Tim D Aumann
University of Melbourne, Australia
Scientific Tracks Abstracts: J Neurol Neurophysiol
Too much or too little midbrain dopamine neurotransmission causes symptoms associated with several prominent brain and behavioral disorders (e.g. Parkinson’s disease, schizophrenia, depression, ADHD, OCD and drug addiction). We have recently helped discover a new form of adult brain plasticity which presents as different numbers of dopamine neurons in mice and humans exposed relatively briefly (days-weeks) to different environments. Specifically, we see 10-20% more or fewer midbrain dopamine neurons in mice paired with the opposite sex for 1 week, or housed in enriched environments (EE; i.e. toys, running wheels, etc.) for 2 weeks. These changes are dependent on neuronal activity because they can be induced solely by administration of ion-channel agonists or antagonists directly into midbrain for 2 weeks, and EE-induction of more midbrain dopamine neurons is abolished by blocking synaptic transmission in midbrain. Moreover, we have evidence that the same occurs in adult humans. Specifically, there are 4-fold more midbrain dopamine neurons in postmortem brains of people who died in summer compared with winter, and this occurs without any changes in the total number of midbrain neurons or markers of cell death. Most recently, we have obtained evidence indicating this environment-induced ‘midbrain dopamine neurotransmitter plasticity’ affects midbrain dopamine-dependent behavior in adult mice. Together, our data suggest that exposing patients exhibiting symptoms of midbrain dopamine imbalances to appropriate environmental stimuli might help alleviate those symptoms. Furthermore, uncovering cellular and molecular mechanisms of midbrain dopamine neurotransmitter plasticity might lead to new drug-based therapeutic approaches.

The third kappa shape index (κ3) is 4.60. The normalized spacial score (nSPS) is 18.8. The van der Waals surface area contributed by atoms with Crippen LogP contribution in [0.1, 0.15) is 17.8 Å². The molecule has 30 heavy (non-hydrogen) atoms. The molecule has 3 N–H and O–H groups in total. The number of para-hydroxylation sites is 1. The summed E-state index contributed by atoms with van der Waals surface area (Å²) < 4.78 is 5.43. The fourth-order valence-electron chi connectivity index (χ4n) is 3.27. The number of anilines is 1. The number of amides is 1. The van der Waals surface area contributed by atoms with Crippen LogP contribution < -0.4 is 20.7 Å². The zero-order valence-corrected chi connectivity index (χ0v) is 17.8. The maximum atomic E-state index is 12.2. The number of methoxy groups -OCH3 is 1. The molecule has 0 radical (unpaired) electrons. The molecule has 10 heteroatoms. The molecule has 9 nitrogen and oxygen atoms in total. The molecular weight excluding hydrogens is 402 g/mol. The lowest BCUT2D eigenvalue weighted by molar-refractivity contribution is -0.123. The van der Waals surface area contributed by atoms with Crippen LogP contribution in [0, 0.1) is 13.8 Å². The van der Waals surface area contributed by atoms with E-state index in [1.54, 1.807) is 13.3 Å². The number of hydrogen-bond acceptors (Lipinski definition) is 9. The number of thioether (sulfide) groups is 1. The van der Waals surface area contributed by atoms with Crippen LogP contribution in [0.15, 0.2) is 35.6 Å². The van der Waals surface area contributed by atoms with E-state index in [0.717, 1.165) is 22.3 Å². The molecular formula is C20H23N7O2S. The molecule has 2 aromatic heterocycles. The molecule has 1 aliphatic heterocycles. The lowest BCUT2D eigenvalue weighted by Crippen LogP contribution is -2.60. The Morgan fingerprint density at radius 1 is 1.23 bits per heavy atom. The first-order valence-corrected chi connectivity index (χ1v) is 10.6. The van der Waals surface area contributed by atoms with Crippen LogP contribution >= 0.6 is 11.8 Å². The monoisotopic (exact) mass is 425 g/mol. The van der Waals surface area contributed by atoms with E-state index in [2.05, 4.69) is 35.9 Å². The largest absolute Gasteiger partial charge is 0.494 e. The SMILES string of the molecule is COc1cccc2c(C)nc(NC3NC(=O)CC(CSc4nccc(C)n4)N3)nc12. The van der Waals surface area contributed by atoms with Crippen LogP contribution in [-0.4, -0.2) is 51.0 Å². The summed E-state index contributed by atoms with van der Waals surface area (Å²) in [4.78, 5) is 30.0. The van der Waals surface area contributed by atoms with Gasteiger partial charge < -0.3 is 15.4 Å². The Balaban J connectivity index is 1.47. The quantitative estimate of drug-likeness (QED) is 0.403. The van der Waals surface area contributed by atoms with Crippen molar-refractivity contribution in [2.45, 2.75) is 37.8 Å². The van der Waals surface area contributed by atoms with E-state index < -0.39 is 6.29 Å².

Tim D Aumann has completed his BSc (Honors) and PhD from Monash University, Australia. He completed Post-doctoral Training at Monash University from 1995 to 1998 and the University of Washington, USA from 1999 to 2003 where he undertook studies into the neural control of movement. From here, he returned to the Florey Institute of Neuroscience and Mental Health at The University of Melbourne, Australia, to study midbrain dopamine neurons in rodent models of Parkinson’s disease. He currently heads research into midbrain dopamine neurotransmitter plasticity at the Florey. He has published 30 papers in reputed journals and serves as an Editorial Board Member of PLOS ONE.
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